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Palestinians in the West Bank don't get to vote in Israel's election on Tuesday, but they do have opinions.

And at a time when talks toward creating a Palestinian state have stalled, there are Palestinians like Ahmad Aweidah who are seeking alternatives to the traditional call for a two-state solution.

Aweidah is among those busy building the outward signs of a Palestinian state. Such efforts were visible when we went to visit him in the city of Nablus. His office is upstairs from the National Bank of Palestine, so named even though there is no country by that name.

Aweidah is CEO of the Palestine Exchange, a stock market. He's a burly man with a friendly face. He has a modest office, with the windows open to catch the breeze. In this electronic age, the exchange doesn't bother with an opening or closing bell.

And the big board is smaller than many people's living room TV. This exchange trades in companies valued at a total of $3 billion or so. That's tiny, as stock markets go. But Aweidah says the exchange represents a big idea.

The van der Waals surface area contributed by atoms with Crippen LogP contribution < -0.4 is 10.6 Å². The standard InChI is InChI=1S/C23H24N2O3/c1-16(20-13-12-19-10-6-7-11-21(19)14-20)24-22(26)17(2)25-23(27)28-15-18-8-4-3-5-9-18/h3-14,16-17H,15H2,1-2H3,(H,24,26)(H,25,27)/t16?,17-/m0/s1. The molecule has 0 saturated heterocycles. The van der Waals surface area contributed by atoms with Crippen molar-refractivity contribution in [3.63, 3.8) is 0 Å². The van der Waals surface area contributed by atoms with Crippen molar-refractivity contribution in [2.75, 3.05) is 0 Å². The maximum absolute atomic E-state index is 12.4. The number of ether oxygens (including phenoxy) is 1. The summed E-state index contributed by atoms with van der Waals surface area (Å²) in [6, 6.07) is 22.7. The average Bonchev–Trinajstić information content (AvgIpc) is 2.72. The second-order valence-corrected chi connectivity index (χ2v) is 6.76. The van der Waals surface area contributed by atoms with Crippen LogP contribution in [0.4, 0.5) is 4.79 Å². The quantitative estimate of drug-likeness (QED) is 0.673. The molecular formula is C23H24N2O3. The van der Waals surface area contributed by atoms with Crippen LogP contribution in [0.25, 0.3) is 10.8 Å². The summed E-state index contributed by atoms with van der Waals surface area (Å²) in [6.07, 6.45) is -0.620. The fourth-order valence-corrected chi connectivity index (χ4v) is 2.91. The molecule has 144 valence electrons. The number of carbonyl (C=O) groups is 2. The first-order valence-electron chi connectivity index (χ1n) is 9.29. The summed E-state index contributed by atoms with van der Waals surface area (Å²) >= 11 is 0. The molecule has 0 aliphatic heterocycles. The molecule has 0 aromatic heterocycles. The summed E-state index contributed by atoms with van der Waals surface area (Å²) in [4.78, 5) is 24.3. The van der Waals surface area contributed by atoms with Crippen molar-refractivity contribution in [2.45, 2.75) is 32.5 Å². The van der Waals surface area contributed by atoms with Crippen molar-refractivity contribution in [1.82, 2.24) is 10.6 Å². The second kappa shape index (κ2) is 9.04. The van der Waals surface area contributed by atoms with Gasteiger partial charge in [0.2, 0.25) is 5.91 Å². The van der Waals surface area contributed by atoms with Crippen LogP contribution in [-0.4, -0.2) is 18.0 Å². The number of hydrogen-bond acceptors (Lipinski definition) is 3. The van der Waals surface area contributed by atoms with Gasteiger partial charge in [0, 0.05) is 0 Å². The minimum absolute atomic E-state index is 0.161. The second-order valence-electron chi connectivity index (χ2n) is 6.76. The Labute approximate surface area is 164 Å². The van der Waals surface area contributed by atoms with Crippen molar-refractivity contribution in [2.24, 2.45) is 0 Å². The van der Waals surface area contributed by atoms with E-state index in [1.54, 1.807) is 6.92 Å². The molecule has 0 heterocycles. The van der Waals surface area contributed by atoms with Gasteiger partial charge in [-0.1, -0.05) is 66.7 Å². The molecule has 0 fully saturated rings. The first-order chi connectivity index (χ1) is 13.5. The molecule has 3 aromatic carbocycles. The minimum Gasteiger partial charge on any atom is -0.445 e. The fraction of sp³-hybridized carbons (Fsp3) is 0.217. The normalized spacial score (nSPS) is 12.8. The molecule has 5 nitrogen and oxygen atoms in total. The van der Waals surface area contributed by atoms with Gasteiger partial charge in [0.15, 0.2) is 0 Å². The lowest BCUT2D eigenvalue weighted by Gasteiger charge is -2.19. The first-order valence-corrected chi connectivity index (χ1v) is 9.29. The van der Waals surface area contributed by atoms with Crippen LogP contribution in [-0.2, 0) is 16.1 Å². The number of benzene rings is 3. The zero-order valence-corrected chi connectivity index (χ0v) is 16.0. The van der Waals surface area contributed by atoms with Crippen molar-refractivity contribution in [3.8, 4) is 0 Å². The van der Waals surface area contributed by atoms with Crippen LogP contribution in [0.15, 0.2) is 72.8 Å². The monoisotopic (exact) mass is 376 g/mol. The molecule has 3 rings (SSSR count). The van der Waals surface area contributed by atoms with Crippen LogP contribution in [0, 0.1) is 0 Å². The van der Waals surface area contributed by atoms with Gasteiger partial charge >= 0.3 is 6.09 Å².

"The exchange, while it is a private company, still remains part of the national economic infrastructure," said Aweidah, who has run the market for seven years.

He says the trading activity is a kind of barometer for Palestinian prospects.

"If you look at the market for the last couple of weeks you do get the impression that people's expectations are that things are not going to be that great," he said.

Israel is withholding tax payments it owes the Palestinians, part of a wider dispute with the Palestinian Authority. All this is taking place during Israel's election campaign.

Aweidah has his own hopes for Tuesday's election: he wants victory for Prime Minister Netanyahu, and others he considers hostile to Palestinians.

"The Palestinian dream team for the Israeli leadership would be [Netanyahu] as prime minister and [Naftali] Bennett as defense minister. That would be the best thing to happen to the Palestinians," he said, naming the two conservative politicians whose parties are expected to perform best in Tuesday's vote.